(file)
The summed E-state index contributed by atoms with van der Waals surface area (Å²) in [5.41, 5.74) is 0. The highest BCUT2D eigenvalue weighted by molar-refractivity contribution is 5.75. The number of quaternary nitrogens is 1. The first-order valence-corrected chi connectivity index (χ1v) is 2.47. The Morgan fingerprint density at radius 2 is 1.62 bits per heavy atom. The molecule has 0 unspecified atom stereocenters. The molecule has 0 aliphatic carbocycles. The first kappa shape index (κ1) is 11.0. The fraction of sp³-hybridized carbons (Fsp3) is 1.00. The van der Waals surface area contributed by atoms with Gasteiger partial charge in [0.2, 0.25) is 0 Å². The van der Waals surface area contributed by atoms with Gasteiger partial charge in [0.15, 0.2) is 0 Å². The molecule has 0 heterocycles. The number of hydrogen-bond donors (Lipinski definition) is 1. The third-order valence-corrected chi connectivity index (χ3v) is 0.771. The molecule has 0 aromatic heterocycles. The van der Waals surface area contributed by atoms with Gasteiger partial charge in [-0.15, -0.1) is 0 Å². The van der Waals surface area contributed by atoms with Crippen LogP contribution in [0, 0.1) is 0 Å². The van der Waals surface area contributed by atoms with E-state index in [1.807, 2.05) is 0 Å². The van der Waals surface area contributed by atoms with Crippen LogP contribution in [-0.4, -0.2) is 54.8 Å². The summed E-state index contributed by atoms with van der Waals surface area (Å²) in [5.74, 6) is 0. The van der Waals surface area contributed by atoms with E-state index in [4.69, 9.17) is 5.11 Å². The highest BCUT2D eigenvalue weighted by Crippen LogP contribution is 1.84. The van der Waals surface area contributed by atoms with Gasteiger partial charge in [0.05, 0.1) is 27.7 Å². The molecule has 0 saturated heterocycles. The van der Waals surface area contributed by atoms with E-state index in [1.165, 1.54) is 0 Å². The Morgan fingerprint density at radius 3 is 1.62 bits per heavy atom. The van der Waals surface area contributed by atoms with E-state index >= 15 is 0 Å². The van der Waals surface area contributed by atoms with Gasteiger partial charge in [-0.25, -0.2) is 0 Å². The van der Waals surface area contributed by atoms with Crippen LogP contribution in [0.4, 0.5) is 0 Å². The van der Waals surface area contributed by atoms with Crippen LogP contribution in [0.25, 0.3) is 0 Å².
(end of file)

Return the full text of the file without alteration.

The summed E-state index contributed by atoms with van der Waals surface area (Å²) in [5.41, 5.74) is 0. The highest BCUT2D eigenvalue weighted by molar-refractivity contribution is 5.75. The number of quaternary nitrogens is 1. The first-order valence-corrected chi connectivity index (χ1v) is 2.47. The Morgan fingerprint density at radius 2 is 1.62 bits per heavy atom. The molecule has 0 unspecified atom stereocenters. The molecule has 0 aliphatic carbocycles. The first kappa shape index (κ1) is 11.0. The fraction of sp³-hybridized carbons (Fsp3) is 1.00. The van der Waals surface area contributed by atoms with Gasteiger partial charge in [0.2, 0.25) is 0 Å². The van der Waals surface area contributed by atoms with Gasteiger partial charge in [0.15, 0.2) is 0 Å². The molecule has 0 heterocycles. The number of hydrogen-bond donors (Lipinski definition) is 1. The third-order valence-corrected chi connectivity index (χ3v) is 0.771. The molecule has 0 aromatic heterocycles. The van der Waals surface area contributed by atoms with Gasteiger partial charge in [-0.15, -0.1) is 0 Å². The van der Waals surface area contributed by atoms with Crippen LogP contribution in [0, 0.1) is 0 Å². The van der Waals surface area contributed by atoms with E-state index in [1.807, 2.05) is 0 Å². The van der Waals surface area contributed by atoms with Crippen LogP contribution in [-0.4, -0.2) is 54.8 Å². The summed E-state index contributed by atoms with van der Waals surface area (Å²) in [5.74, 6) is 0. The van der Waals surface area contributed by atoms with E-state index in [4.69, 9.17) is 5.11 Å². The highest BCUT2D eigenvalue weighted by Crippen LogP contribution is 1.84. The van der Waals surface area contributed by atoms with Gasteiger partial charge in [0.05, 0.1) is 27.7 Å². The molecule has 0 saturated heterocycles. The van der Waals surface area contributed by atoms with E-state index in [1.165, 1.54) is 0 Å². The Morgan fingerprint density at radius 3 is 1.62 bits per heavy atom. The van der Waals surface area contributed by atoms with E-state index >= 15 is 0 Å². The van der Waals surface area contributed by atoms with Gasteiger partial charge in [-0.25, -0.2) is 0 Å². The van der Waals surface area contributed by atoms with Crippen LogP contribution in [0.4, 0.5) is 0 Å². The van der Waals surface area contributed by atoms with Crippen LogP contribution in [0.25, 0.3) is 0 Å².